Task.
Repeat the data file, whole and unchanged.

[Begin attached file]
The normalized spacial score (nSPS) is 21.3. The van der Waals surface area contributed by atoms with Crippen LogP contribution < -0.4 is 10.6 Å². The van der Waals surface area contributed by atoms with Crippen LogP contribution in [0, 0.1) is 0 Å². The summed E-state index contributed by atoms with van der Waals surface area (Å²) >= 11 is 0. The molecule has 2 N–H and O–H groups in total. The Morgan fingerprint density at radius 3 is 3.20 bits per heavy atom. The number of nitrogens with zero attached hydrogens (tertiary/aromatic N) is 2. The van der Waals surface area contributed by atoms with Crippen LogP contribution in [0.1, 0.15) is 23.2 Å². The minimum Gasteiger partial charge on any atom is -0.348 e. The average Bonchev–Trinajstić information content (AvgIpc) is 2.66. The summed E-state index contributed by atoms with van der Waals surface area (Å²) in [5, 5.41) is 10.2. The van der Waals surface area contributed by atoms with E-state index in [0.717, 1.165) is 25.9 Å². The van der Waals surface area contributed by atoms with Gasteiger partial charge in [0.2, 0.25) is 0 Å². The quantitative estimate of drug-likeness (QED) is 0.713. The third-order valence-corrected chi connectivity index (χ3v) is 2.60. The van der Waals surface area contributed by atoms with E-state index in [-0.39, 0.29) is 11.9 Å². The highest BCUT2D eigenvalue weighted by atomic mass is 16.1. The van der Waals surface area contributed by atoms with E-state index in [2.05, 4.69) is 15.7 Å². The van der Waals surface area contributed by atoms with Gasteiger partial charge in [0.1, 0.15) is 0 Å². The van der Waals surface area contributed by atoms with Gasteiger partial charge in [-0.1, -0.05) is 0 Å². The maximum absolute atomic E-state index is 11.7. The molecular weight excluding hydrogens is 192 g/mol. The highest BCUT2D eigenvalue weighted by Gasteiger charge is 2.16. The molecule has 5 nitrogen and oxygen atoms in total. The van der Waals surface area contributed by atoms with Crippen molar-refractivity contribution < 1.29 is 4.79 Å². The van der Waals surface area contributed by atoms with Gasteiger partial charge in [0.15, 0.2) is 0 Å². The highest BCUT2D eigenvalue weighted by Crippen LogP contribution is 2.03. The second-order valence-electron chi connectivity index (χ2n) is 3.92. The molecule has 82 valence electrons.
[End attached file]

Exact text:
The normalized spacial score (nSPS) is 21.3. The van der Waals surface area contributed by atoms with Crippen LogP contribution < -0.4 is 10.6 Å². The van der Waals surface area contributed by atoms with Crippen LogP contribution in [0, 0.1) is 0 Å². The summed E-state index contributed by atoms with van der Waals surface area (Å²) >= 11 is 0. The molecule has 2 N–H and O–H groups in total. The Morgan fingerprint density at radius 3 is 3.20 bits per heavy atom. The number of nitrogens with zero attached hydrogens (tertiary/aromatic N) is 2. The van der Waals surface area contributed by atoms with Crippen LogP contribution in [0.1, 0.15) is 23.2 Å². The minimum Gasteiger partial charge on any atom is -0.348 e. The average Bonchev–Trinajstić information content (AvgIpc) is 2.66. The summed E-state index contributed by atoms with van der Waals surface area (Å²) in [5, 5.41) is 10.2. The van der Waals surface area contributed by atoms with E-state index in [0.717, 1.165) is 25.9 Å². The van der Waals surface area contributed by atoms with Gasteiger partial charge in [0.2, 0.25) is 0 Å². The quantitative estimate of drug-likeness (QED) is 0.713. The third-order valence-corrected chi connectivity index (χ3v) is 2.60. The van der Waals surface area contributed by atoms with E-state index in [-0.39, 0.29) is 11.9 Å². The highest BCUT2D eigenvalue weighted by atomic mass is 16.1. The van der Waals surface area contributed by atoms with E-state index in [2.05, 4.69) is 15.7 Å². The van der Waals surface area contributed by atoms with Gasteiger partial charge in [0.1, 0.15) is 0 Å². The van der Waals surface area contributed by atoms with Gasteiger partial charge in [-0.1, -0.05) is 0 Å². The maximum absolute atomic E-state index is 11.7. The molecular weight excluding hydrogens is 192 g/mol. The highest BCUT2D eigenvalue weighted by Gasteiger charge is 2.16. The molecule has 5 nitrogen and oxygen atoms in total. The van der Waals surface area contributed by atoms with Crippen molar-refractivity contribution < 1.29 is 4.79 Å². The van der Waals surface area contributed by atoms with Gasteiger partial charge in [0.15, 0.2) is 0 Å². The highest BCUT2D eigenvalue weighted by Crippen LogP contribution is 2.03. The second-order valence-electron chi connectivity index (χ2n) is 3.92. The molecule has 82 valence electrons.